Weekly new COVID-19 case count drops again in Forsyth – Winston-Salem Journal

The new COVID-19 case count in Forsyth County dropped to a five-week low last week, while there were no new confirmed related deaths.

According to the N.C. Department of Health and Human Services’ latest COVID-19 dashboard report, there were 620 new confirmed COVID-19 cases for the week that ended Jan. 14.

About 15.5% were listed as reinfections by DHHS.

DHHS cautions its weekly totals are subject to revision, including factoring in cases and deaths that occurred weeks or months ago, but were only recently confirmed as related to COVID-19.

Forsyth health director Joshua Swift and Novant Health Inc. infectious diseases expert Dr. David Priest have stressed that the DHHS weekly case totals include only laboratory confirmed cases, and don’t include most people who determine they are positive with an at-home test.

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Still, it’s the lowest total since 579 for the week that ended Dec. 10, and down from 1,108 for the week that ended Dec. 31.

The county has had 122,438 confirmed cases, along with 947 COVID-related deaths since the pandemic began in mid-March 2020.

“People are taking fewer precautions against the virus, and there’s waning immunity from natural infection and vaccination,” Priest said.

Forsyth remained in the high category for COVID-19 community spread last week even though there were modest improvements in the three key metrics. Guilford County was moved from high to medium.

The CDC recommends that people who live in counties with the highest levels wear masks in indoor public spaces, as well as on public transportation, regardless of vaccination status.

Long-term care centers

The sizable uptick in Forsyth’s new COVID-19 cases is being demonstrated within several long-term care facilities.

The number of such facilities with current COVID-19 outbreaks was unchanged from the second consecutive week at 18 in the latest dashboard update.

The outbreak at Forsyth County Detention Center involves 24 inmates, up five from the previous report.

The number of infected residents linked to current outbreaks is at 199, up 30 from the previous report, while infected staff members are at 103, up 18.

At least 10 long-term care residents have died since early April from a COVID-related illness.

DHHS spokeswoman Bailey Pennington Allison has said the weekly outbreak report “is a combination of current and past outbreaks.”

“It’s also important to remember that the number of cases associated with an ongoing outbreak are the cumulative total for that outbreak, not the number of people currently positive for COVID-19.”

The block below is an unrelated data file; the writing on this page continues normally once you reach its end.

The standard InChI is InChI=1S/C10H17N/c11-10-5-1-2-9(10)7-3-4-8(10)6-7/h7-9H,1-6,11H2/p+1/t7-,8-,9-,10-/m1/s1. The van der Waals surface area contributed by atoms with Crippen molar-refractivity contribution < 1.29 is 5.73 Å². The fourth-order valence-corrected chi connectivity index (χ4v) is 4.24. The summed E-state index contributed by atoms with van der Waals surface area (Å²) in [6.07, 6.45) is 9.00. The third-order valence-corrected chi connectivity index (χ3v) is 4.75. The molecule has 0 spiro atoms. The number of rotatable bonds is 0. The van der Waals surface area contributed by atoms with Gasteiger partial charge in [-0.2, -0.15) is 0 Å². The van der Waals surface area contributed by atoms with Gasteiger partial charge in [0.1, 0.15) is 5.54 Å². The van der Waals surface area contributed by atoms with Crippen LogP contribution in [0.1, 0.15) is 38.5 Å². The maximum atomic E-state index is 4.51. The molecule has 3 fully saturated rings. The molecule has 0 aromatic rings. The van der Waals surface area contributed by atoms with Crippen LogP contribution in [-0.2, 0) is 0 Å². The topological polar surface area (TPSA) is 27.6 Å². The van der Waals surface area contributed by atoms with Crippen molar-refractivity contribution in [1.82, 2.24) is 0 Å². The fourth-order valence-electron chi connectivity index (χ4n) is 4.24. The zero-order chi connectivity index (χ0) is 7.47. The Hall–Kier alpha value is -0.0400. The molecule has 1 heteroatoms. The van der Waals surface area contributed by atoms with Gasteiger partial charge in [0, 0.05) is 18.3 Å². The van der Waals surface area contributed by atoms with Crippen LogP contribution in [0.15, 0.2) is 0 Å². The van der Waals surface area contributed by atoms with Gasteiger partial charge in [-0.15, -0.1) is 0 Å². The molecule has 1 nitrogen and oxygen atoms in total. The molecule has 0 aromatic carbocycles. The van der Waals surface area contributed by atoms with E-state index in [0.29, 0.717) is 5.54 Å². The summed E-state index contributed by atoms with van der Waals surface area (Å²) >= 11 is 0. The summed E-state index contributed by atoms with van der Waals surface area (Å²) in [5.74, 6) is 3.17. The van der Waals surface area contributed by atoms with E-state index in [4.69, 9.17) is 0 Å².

An outbreak is considered over if there is no evidence of continued transmission within the facility, according to DHHS. If new positive COVID-19 cases occur after an outbreak is considered as ended, it is listed as a separate outbreak.

Current outbreaks of at least 20 COVID-19 cases in Forsyth long-term care centers include:

* Kerner Ridge Assisted Living, with 29 residents (up two) with one death, and 12 staff (up four).

* Trinity Glen, with 17 staff (up three) and 16 residents (unchanged).

* Mill Creek Center for Nursing and Rehabilitation, with 29 residents (up one) and two staff (unchanged)

* Homestead Hills Assisted Living, with 20 residents (up one) and three staff (unchanged);

* Trinity Elms, with 17 staff (up one) and six residents (unchanged).

* Clemmons Village II, 20 residents and one staff (both unchanged);

* Homestead Hills, with 13 residents (up two) and eight staff (unchanged);

* Brookridge Retirement Community, with 11 residents (up two) and nine staff (up three);

* The Oaks, newly listed at 17 residents and three staff.

COVID-19 statewide

DHHS reported the statewide count for last week was 14,290, compared with a revised 21,405 in the previous report.

Of those North Carolinians with a positive test result, 3,050, or 21.3%, were considered re-infected.

North Carolina’s total confirmed case count since the onset of the pandemic is just under 3.4 million.

There were 41 COVID-related deaths reported statewide last week, along with another 18 confirmed from previous weeks, for a total of 27,967.

Last week, the number of COVID-19 patients admitted to hospitals in North Carolina was at 1,363, compared with 1,662 for the week that ended Jan. 7.

COVID-19 hospitalizations statewide averaged 1,620 last week, up from 1,298 for the week that ended Dec. 31. It was the highest weekly hospitalization count since 2,003 for the week that ended Feb. 6, 2022.

Hospitals in the 17-county Triad region averaged 395 COVID-19 patients, up from 310 for the week that ended Dec. 31. It is the highest weekly count since 409 for the week that ended Feb. 26.

The current dominant omicron subvariants have proven to be more contagious, contributing to the surge in hospitalizations. DHHS lists 11 active subvariants.

The BQ 1.1 subvariant made up 46.3% of new cases from Dec. 25 to Jan. 7, along with 13.4% the BQ.1 subvariant, 12.1% the BA.5 subvariant and 11.7% the XBB 1.5 subvariant.

Priest and Dr. Christopher Ohl, an infectious diseases expert with Atrium Health Wake Forest Baptist, say the full arrival of the XBB and XBB 1.5 subvariants is likely in the next few weeks. Those subvariants already have surged in the mid-Atlantic and Northeast.

‘As (respiratory) viruses evolve, they often become more infectious and less severe in the disease they cause,” Priest said.

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